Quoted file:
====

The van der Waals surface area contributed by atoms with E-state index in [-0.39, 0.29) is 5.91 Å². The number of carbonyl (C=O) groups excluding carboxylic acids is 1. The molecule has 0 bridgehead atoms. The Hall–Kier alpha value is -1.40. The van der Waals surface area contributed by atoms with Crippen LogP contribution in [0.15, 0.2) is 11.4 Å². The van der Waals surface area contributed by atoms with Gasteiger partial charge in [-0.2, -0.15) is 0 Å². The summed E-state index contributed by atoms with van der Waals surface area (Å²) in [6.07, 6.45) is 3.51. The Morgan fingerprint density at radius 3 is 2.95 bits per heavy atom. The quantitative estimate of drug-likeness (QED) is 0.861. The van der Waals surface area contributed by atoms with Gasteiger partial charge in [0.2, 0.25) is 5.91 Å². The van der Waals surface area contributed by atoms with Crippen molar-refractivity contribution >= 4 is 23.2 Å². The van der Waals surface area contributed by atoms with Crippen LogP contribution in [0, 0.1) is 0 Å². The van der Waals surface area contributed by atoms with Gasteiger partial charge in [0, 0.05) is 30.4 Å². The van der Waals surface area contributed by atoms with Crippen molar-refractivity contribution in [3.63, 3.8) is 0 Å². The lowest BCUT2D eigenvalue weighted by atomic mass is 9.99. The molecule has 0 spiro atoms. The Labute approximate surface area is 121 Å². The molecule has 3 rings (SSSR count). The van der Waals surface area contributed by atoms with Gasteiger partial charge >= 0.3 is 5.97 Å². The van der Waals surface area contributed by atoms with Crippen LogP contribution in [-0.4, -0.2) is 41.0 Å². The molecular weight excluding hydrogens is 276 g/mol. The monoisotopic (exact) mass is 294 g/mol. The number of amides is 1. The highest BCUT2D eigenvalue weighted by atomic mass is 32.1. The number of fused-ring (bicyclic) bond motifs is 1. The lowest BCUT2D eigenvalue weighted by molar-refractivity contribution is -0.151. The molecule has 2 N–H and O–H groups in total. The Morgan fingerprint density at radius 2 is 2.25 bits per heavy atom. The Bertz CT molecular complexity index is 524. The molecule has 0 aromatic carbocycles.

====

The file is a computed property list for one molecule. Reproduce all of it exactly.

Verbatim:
The van der Waals surface area contributed by atoms with E-state index in [-0.39, 0.29) is 5.91 Å². The number of carbonyl (C=O) groups excluding carboxylic acids is 1. The molecule has 0 bridgehead atoms. The Hall–Kier alpha value is -1.40. The van der Waals surface area contributed by atoms with Crippen LogP contribution in [0.15, 0.2) is 11.4 Å². The van der Waals surface area contributed by atoms with Gasteiger partial charge in [-0.2, -0.15) is 0 Å². The summed E-state index contributed by atoms with van der Waals surface area (Å²) in [6.07, 6.45) is 3.51. The Morgan fingerprint density at radius 3 is 2.95 bits per heavy atom. The quantitative estimate of drug-likeness (QED) is 0.861. The van der Waals surface area contributed by atoms with Gasteiger partial charge in [0.2, 0.25) is 5.91 Å². The van der Waals surface area contributed by atoms with Crippen molar-refractivity contribution >= 4 is 23.2 Å². The van der Waals surface area contributed by atoms with Crippen LogP contribution in [0, 0.1) is 0 Å². The van der Waals surface area contributed by atoms with Gasteiger partial charge in [0, 0.05) is 30.4 Å². The van der Waals surface area contributed by atoms with Crippen molar-refractivity contribution in [3.63, 3.8) is 0 Å². The lowest BCUT2D eigenvalue weighted by atomic mass is 9.99. The molecule has 0 spiro atoms. The Labute approximate surface area is 121 Å². The molecule has 3 rings (SSSR count). The van der Waals surface area contributed by atoms with Gasteiger partial charge >= 0.3 is 5.97 Å². The van der Waals surface area contributed by atoms with Crippen LogP contribution in [-0.4, -0.2) is 41.0 Å². The molecular weight excluding hydrogens is 276 g/mol. The monoisotopic (exact) mass is 294 g/mol. The number of amides is 1. The highest BCUT2D eigenvalue weighted by atomic mass is 32.1. The number of fused-ring (bicyclic) bond motifs is 1. The lowest BCUT2D eigenvalue weighted by molar-refractivity contribution is -0.151. The molecule has 2 N–H and O–H groups in total. The Morgan fingerprint density at radius 2 is 2.25 bits per heavy atom. The Bertz CT molecular complexity index is 524. The molecule has 0 aromatic carbocycles.